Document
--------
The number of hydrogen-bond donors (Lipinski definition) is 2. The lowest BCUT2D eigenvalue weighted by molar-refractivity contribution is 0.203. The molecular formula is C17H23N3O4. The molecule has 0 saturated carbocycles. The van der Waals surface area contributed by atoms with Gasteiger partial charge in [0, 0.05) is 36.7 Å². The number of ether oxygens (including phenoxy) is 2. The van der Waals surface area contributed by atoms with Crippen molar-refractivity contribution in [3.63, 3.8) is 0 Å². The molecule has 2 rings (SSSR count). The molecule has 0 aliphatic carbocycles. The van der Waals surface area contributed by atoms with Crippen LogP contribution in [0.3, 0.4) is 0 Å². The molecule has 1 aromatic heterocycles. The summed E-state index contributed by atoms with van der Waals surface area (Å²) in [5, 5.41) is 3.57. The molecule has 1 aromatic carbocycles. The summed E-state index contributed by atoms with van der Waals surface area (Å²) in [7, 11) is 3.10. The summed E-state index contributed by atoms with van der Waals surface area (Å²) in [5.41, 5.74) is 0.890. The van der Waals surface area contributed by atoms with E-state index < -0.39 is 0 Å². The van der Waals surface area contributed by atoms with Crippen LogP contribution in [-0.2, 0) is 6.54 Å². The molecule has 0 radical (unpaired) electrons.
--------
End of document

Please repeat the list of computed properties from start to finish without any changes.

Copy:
The number of hydrogen-bond donors (Lipinski definition) is 2. The lowest BCUT2D eigenvalue weighted by molar-refractivity contribution is 0.203. The molecular formula is C17H23N3O4. The molecule has 0 saturated carbocycles. The van der Waals surface area contributed by atoms with Gasteiger partial charge in [0, 0.05) is 36.7 Å². The number of ether oxygens (including phenoxy) is 2. The van der Waals surface area contributed by atoms with Crippen molar-refractivity contribution in [3.63, 3.8) is 0 Å². The molecule has 2 rings (SSSR count). The molecule has 0 aliphatic carbocycles. The van der Waals surface area contributed by atoms with Crippen LogP contribution in [0.3, 0.4) is 0 Å². The molecule has 1 aromatic heterocycles. The summed E-state index contributed by atoms with van der Waals surface area (Å²) in [5, 5.41) is 3.57. The molecule has 1 aromatic carbocycles. The summed E-state index contributed by atoms with van der Waals surface area (Å²) in [7, 11) is 3.10. The summed E-state index contributed by atoms with van der Waals surface area (Å²) in [5.41, 5.74) is 0.890. The van der Waals surface area contributed by atoms with E-state index < -0.39 is 0 Å². The van der Waals surface area contributed by atoms with Crippen LogP contribution in [-0.2, 0) is 6.54 Å². The molecule has 0 radical (unpaired) electrons.